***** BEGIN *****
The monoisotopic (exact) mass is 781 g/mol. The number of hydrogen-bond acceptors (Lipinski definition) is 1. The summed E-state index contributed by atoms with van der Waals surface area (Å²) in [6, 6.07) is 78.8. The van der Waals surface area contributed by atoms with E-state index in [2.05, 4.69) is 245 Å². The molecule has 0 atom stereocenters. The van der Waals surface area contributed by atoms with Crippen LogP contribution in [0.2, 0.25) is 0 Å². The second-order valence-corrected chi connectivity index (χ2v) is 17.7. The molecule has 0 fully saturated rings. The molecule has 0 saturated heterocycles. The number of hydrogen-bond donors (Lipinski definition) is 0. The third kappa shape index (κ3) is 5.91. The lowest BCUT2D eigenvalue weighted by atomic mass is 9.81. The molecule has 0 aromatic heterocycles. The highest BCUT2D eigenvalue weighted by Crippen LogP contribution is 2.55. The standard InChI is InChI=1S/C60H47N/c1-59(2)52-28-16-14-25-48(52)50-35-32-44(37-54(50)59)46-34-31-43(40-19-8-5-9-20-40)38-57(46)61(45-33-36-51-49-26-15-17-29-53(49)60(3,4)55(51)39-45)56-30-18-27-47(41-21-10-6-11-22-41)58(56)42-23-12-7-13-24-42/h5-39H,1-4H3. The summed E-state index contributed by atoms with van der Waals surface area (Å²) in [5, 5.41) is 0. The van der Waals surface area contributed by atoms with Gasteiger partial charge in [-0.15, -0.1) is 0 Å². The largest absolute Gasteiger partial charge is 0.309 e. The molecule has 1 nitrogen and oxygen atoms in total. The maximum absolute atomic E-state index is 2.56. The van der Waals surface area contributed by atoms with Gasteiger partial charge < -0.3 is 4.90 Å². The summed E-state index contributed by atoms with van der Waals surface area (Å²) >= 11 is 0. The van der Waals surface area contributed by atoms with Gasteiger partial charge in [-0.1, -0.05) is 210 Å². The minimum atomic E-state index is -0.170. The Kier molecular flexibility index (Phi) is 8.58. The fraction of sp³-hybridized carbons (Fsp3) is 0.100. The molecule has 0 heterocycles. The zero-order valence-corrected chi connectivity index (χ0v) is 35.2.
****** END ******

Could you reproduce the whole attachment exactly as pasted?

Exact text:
The monoisotopic (exact) mass is 781 g/mol. The number of hydrogen-bond acceptors (Lipinski definition) is 1. The summed E-state index contributed by atoms with van der Waals surface area (Å²) in [6, 6.07) is 78.8. The van der Waals surface area contributed by atoms with E-state index in [2.05, 4.69) is 245 Å². The molecule has 0 atom stereocenters. The van der Waals surface area contributed by atoms with Crippen LogP contribution in [0.2, 0.25) is 0 Å². The second-order valence-corrected chi connectivity index (χ2v) is 17.7. The molecule has 0 fully saturated rings. The molecule has 0 saturated heterocycles. The number of hydrogen-bond donors (Lipinski definition) is 0. The third kappa shape index (κ3) is 5.91. The lowest BCUT2D eigenvalue weighted by atomic mass is 9.81. The molecule has 0 aromatic heterocycles. The highest BCUT2D eigenvalue weighted by Crippen LogP contribution is 2.55. The standard InChI is InChI=1S/C60H47N/c1-59(2)52-28-16-14-25-48(52)50-35-32-44(37-54(50)59)46-34-31-43(40-19-8-5-9-20-40)38-57(46)61(45-33-36-51-49-26-15-17-29-53(49)60(3,4)55(51)39-45)56-30-18-27-47(41-21-10-6-11-22-41)58(56)42-23-12-7-13-24-42/h5-39H,1-4H3. The summed E-state index contributed by atoms with van der Waals surface area (Å²) in [5, 5.41) is 0. The van der Waals surface area contributed by atoms with Gasteiger partial charge in [-0.15, -0.1) is 0 Å². The largest absolute Gasteiger partial charge is 0.309 e. The molecule has 1 nitrogen and oxygen atoms in total. The maximum absolute atomic E-state index is 2.56. The van der Waals surface area contributed by atoms with Gasteiger partial charge < -0.3 is 4.90 Å². The summed E-state index contributed by atoms with van der Waals surface area (Å²) >= 11 is 0. The van der Waals surface area contributed by atoms with Gasteiger partial charge in [-0.1, -0.05) is 210 Å². The minimum atomic E-state index is -0.170. The Kier molecular flexibility index (Phi) is 8.58. The fraction of sp³-hybridized carbons (Fsp3) is 0.100. The molecule has 0 heterocycles. The zero-order valence-corrected chi connectivity index (χ0v) is 35.2.